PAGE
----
World TB day is commemorated each year to raise awareness about the devastating health, social and economic consequences of tuberculosis (TB) and to step up the efforts to end the global TB epidemic. The date marks the day in 1882 when Dr. Robert Koch announced that he had discovered the bacterium that causes TB, which opened the way towards diagnosing and curing this disease.
A lot of effort that has been put in trying to empower the communities with preventative measures and to cure this deadly disease but despite these measures TB continues to be the top infectious killer worldwide, claiming over 4 500 lives a day. In 2017 the World Health Organisation (WHO) reported that 10.4 million people fell ill with TB and there were 1.8 million TB deaths in 2016. The emergence of multidrug-resistant TB (MDR-TB) poses a further major health risk that adversely influences the progress made in the fight against TB.
“The 2018 theme makes an appeal to all leaders in different spheres in the communities to play a positive role in trying to combat the spread of TB and also to ensure that all those that are on treatment adheres to their treatment plans. As the voice of the nursing profession the SANC pledges its support to educate nurses and the public who interact with people affected with TB, whether at work or in the community at large,” says Ms Sizo Mchunu, SANC Registrar & CEO.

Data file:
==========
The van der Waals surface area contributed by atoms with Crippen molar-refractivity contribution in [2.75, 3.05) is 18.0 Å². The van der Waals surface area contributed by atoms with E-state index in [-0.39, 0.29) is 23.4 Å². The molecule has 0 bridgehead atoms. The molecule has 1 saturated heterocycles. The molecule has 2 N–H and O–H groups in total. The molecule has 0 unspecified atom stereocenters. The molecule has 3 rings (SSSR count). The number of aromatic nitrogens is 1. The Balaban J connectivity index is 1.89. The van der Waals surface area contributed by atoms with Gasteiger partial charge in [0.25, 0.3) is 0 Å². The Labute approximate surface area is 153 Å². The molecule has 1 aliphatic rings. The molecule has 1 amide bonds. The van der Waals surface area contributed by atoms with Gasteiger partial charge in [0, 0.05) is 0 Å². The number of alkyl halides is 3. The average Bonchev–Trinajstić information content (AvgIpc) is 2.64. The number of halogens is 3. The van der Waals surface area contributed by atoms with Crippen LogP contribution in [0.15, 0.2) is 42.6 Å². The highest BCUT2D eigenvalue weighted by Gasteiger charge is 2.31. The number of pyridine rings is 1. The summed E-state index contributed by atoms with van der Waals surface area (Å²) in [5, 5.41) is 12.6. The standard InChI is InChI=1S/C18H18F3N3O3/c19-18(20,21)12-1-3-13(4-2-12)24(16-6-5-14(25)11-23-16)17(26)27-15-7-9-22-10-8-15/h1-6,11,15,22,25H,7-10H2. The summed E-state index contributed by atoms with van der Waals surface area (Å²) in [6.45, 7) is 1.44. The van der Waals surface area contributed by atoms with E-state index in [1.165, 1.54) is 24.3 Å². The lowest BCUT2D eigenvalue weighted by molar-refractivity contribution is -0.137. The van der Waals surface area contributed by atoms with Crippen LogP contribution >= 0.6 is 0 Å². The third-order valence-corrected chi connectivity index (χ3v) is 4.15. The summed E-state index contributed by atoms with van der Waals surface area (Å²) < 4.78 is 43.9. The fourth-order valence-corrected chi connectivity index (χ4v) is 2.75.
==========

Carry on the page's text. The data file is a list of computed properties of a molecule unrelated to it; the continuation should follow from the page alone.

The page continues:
The SANC acknowledges that the nursing profession is the backbone of the health system and as such nurses attend to people who are diagnosed with TB, who are already on treatment and those that are immune-compromised. Nurses are frequently the first professionals to have contact with infected people, which exposes them to the disease and increases the risk of occupational TB. The SANC therefore appeals to nurses as leaders in their communities and health facilities to ensure that they adhere to the TB management protocols in order to protect themselves and also ensure that any new TB infections decreases and patients take their medication properly and timeously.
The nursing profession’s standards of care include enabling patients to achieve an adequate level and quality of life and with TB nurses play a crucial role in control programs.
Ms Mchunu says: “The SANC, as the governing body in the nursing profession and nursing education, will continue to engage in programs contributing to the dream of a TB-free
Official Spokesperson and person to be quoted:
Ms S Mchunu
For more information or to arrange for an interview with the Spokesperson, please contact Mrs. Adri van Eeden on Tel
(012) 426-9542 or email: email@example.com
2004 - 2020
South African Nursing Council (Under the provisions of the Nursing Act, 2005)